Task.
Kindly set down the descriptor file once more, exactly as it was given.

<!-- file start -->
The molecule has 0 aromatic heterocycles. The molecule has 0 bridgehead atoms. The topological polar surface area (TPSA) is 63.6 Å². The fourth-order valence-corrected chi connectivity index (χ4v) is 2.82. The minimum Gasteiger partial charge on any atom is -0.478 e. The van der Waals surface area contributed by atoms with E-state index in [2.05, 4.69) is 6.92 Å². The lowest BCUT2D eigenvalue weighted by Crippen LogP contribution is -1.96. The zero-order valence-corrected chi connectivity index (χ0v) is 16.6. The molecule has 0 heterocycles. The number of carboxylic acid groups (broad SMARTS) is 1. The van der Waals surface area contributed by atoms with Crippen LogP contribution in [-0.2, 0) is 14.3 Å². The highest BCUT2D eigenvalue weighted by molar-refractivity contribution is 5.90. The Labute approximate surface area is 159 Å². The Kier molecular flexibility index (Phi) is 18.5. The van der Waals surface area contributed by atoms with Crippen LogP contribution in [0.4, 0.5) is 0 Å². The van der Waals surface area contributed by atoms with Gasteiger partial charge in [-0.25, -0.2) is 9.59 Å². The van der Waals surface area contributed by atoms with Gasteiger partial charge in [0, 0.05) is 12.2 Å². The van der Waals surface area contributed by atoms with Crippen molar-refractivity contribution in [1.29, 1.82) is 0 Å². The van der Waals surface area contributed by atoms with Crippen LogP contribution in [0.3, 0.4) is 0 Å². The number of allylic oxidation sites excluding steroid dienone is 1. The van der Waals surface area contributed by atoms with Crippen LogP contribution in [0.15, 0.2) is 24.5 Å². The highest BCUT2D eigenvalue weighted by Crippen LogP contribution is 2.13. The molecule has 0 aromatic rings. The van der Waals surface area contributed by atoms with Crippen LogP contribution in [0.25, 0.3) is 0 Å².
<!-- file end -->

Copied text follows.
The molecule has 0 aromatic heterocycles. The molecule has 0 bridgehead atoms. The topological polar surface area (TPSA) is 63.6 Å². The fourth-order valence-corrected chi connectivity index (χ4v) is 2.82. The minimum Gasteiger partial charge on any atom is -0.478 e. The van der Waals surface area contributed by atoms with E-state index in [2.05, 4.69) is 6.92 Å². The lowest BCUT2D eigenvalue weighted by Crippen LogP contribution is -1.96. The zero-order valence-corrected chi connectivity index (χ0v) is 16.6. The molecule has 0 heterocycles. The number of carboxylic acid groups (broad SMARTS) is 1. The van der Waals surface area contributed by atoms with Crippen LogP contribution in [-0.2, 0) is 14.3 Å². The highest BCUT2D eigenvalue weighted by molar-refractivity contribution is 5.90. The Labute approximate surface area is 159 Å². The Kier molecular flexibility index (Phi) is 18.5. The van der Waals surface area contributed by atoms with Crippen LogP contribution in [0.4, 0.5) is 0 Å². The van der Waals surface area contributed by atoms with Gasteiger partial charge in [-0.25, -0.2) is 9.59 Å². The van der Waals surface area contributed by atoms with Gasteiger partial charge in [0, 0.05) is 12.2 Å². The van der Waals surface area contributed by atoms with Crippen molar-refractivity contribution in [1.29, 1.82) is 0 Å². The van der Waals surface area contributed by atoms with Crippen LogP contribution in [0.3, 0.4) is 0 Å². The number of allylic oxidation sites excluding steroid dienone is 1. The van der Waals surface area contributed by atoms with Crippen LogP contribution in [0.15, 0.2) is 24.5 Å². The highest BCUT2D eigenvalue weighted by Crippen LogP contribution is 2.13. The molecule has 0 aromatic rings. The van der Waals surface area contributed by atoms with Crippen LogP contribution in [0.25, 0.3) is 0 Å².